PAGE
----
The United States policy known as the Global Gag Rule has had a devastating impact on women’s access to sexual and reproductive healthcare since it was reinstated and greatly expanded by the Trump Administration more than three and a half years ago. The policy – which already forces health providers to choose between providing information to patients or receiving US funding – is now set to be expanded even further. Dr Manisha Kumar, head of Médecins Sans Frontières' (MSF) task force on safe abortion care, explains the risks facing women and girls.
What is the Global Gag Rule?
The Global Gag Rule (also known as the Mexico City Policy) is a dangerous policy that cuts US government funds to overseas programs that use non-US funds to provide or discuss safe abortion care. The policy acts as a “gag” on health care providers worldwide, prohibiting them from even informing women about their reproductive choices or referring them to other organisations that provide safe abortion care.
Historically, the Global Gag Rule has been enacted in the US via executive order by every Republican president and rescinded by every Democratic president since it was first introduced in 1984. The rule is not about US government funding for abortions. The US already made it illegal to use government funds to provide abortion services internationally with the passage of the Helms Amendment in 1973. Some reproductive rights organisations are advocating for the repeal of the Helms Amendment, as well the Gag Rule.
The Global Gag Rule’s main intent is to censor discussion of abortion in any context, even if funds from other donor countries and institutions are used to support these activities.
The Trump administration took the policy much further. Just a few months after reinstating the policy in January 2017, the Trump Administration expanded the restrictions to apply to all US-funded global health assistance, not only organisations involved in family planning.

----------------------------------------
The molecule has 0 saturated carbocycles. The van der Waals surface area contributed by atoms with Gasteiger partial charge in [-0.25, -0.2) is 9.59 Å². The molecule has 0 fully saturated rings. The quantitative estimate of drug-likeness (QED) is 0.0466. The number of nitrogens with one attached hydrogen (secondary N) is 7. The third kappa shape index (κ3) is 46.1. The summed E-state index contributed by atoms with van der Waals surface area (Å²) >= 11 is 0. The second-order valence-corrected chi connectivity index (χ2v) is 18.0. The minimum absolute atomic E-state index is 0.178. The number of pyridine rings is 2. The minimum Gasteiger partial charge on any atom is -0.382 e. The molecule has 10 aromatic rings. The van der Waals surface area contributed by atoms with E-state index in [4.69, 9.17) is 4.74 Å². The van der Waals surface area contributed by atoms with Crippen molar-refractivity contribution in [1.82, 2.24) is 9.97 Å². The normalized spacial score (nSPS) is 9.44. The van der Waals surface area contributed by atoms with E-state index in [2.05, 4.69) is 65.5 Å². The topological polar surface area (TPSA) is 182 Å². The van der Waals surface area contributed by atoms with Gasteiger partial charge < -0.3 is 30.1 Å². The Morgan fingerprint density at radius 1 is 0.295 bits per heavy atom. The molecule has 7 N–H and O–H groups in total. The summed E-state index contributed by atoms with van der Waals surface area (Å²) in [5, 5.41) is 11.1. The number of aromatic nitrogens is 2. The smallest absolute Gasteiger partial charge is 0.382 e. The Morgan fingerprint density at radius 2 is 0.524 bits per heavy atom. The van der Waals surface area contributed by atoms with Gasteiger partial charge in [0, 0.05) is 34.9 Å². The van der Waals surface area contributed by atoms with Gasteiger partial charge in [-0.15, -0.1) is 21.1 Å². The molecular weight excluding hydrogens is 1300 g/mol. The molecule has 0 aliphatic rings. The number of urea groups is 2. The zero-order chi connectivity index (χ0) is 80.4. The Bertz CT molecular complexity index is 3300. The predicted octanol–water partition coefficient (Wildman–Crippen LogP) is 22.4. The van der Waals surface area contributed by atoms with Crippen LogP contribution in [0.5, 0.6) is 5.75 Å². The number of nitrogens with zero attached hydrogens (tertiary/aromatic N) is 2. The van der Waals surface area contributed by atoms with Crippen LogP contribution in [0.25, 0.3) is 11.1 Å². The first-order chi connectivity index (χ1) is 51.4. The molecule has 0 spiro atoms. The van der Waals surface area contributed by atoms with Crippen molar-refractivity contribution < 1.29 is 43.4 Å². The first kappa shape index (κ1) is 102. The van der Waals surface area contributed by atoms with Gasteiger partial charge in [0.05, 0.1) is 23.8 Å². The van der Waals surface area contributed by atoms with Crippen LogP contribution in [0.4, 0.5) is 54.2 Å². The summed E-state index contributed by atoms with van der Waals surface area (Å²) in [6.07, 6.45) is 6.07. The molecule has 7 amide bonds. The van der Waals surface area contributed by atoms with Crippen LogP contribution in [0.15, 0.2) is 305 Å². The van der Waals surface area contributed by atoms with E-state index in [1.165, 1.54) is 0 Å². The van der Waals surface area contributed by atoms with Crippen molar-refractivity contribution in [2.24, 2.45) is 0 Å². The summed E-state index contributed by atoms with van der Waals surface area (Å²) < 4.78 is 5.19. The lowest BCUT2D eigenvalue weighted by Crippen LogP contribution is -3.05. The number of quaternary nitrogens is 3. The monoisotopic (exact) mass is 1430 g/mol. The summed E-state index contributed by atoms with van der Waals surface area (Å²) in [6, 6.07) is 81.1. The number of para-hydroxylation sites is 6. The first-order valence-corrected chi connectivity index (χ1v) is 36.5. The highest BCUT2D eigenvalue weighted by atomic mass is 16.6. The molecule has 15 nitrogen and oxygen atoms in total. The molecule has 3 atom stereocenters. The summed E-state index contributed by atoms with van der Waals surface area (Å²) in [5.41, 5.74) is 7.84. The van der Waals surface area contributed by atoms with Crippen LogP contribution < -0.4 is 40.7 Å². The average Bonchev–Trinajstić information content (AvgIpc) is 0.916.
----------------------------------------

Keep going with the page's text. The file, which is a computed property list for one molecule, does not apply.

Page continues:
The massive expansion of the policy shocked the global public health community and has affected frontline healthcare workers around the world providing a whole range of services – including mother and child healthcare, nutrition programmes, malaria treatment, and tuberculosis and HIV care.
This month the Trump administration proposed a new rule that would expand the reach of the policy even more.
Who will be affected by the proposed expansion of this policy?
The proposed rule would cover all contracts and subcontracts funded partially or wholly with US global health assistance. Essentially, every organisation that has a US contract.
For example, if an organisation that receives US funding subcontracts some work to another organisation, the policy will extend to that other organisation. Often these organisations are smaller, local organisations that don’t have the capacity to navigate additional hurdles. It just means more red tape and more restrictions limiting medical care for people in need.
What impact does the Global Gag Rule have?
MSF does not accept US government funding, so our programmes are not directly affected by the Global Gag Rule. However, we see the harmful impacts this policy has on limiting women's access to essential healthcare and restricting the work of other healthcare providers around the world.
Because of the Global Gag Rule, all healthcare providers and organisations that accept US funding can’t even talk about abortion or refer their patients to other clinics for abortion services – even if they use funding from other governments or other sources to run these programmes. With the proposed expansion, the rule would apply to their contractors and subcontractors as well.
Many organisations face a difficult choice: continue with abortion-related activities and risk losing vital US funding, or stop providing these essential services and comply with the policy’s restrictions. Cutting funds for organisations that provide safe abortion care affects all the other services that they provide – from family planning services to HIV care.